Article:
Forum for Science, Industry and Business

Sponsored by:     3M 
Search our Site:

 

Research links telomere length to emphysema risk

15.07.2011
Telomeres, the body's own cellular clocks, may be a crucial factor underlying the development of emphysema, according to research from Johns Hopkins University.

"We found that in mice that have short telomeres, there was a significant increased risk of developing emphysema after exposure to cigarette smoke," said Mary Armanios, MD, assistant professor of oncology at the Johns Hopkins School of Medicine.

The study appears online ahead of the print edition of the American Journal of Respiratory and Critical Care Medicine.

Telomeres are DNA protein structures that protect chromosome ends from degradation. Their length is genetically determined, but they also shorten progressively with cell division. Short telomeres are considered one marker of ageing in cells.

"With age, short telomeres accumulate and cause cells to stop dividing. Telomeres can be thought of as 'biological clocks,'" Dr. Armanios explained. "We wanted to determine whether telomere length itself was why susceptibility to emphysema increases with age."

Dr. Armanios and her colleagues examined the role of telomeres in lung disease by studying mice that have shortened telomeres. The mice were exposed to cigarette smoke for six hours a day, five days a week for six months.

The researchers then analyzed the lung tissue and pulmonary function of the mice. "Although the mice had no lung disease at baseline, after exposure to cigarette smoke, they surprisingly developed emphysema. In contrast, mice with long telomeres did not develop lung disease during our experiments," said Dr. Armanios.

In emphysema, alveoli, the small air sacs where oxygen exchange occurs, are permanently lost. Emphysema changes are normally found in older individuals, and occasionally even in those who have never smoked. But they are most commonly found in smokers.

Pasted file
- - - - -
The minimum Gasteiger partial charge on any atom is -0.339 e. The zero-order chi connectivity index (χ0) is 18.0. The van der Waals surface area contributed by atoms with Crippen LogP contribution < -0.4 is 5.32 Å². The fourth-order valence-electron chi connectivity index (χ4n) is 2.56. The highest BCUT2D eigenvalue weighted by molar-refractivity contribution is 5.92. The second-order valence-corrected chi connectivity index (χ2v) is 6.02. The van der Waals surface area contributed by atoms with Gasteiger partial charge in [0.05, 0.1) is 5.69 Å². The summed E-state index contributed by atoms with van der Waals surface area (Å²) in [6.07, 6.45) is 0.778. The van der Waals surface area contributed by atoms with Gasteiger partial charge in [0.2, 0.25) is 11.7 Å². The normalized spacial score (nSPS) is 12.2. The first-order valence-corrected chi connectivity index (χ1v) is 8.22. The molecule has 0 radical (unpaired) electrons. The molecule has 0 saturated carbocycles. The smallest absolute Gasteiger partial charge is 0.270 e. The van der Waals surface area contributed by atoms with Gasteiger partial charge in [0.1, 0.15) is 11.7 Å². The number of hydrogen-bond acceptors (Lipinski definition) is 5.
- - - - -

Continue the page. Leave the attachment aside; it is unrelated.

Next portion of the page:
Emphysema is a common cause of disability, and among the top 10 causes of mortality in the United States, it remains on the increase. While smoking cigarettes is the most common risk factor, it is not known why some people are more prone to developing emphysema than others. There are currently no available medical treatments, and affected individuals often require lung transplantation.

"We found that cells with damaged DNA stopped dividing, and lung cells with too much damage could no longer be repaired, thus contributing to the emphysema," she continued. "These results are one of the clearest examples of telomere length, which is an inherited factor, interacting with an environmental insult to cause disease. In fact, our results in mice suggest that short telomeres might contribute to how cigarette smoke accelerates aging in the lung in some individuals."

Dr. Armanios hopes that this new research will lead into new insights into identifying new ways to preserve lung function with age.

"It's important to remember that there is no good reason to smoke and the best way to prevent emphysema is to stop smoking," she said.

Previously, Dr. Armanios and her group had shown that shortened telomeres cause a disease known as idiopathic pulmonary fibrosis (IPF), a disorder of unrelenting scarring in the lung. IPF occurs with emphysema in some individuals, and the incidence of both disorders increases with age and with smoking. "By linking telomere length to both disorders, there is now clear suggestion that they may share a common mechanism that can be traced to telomeres."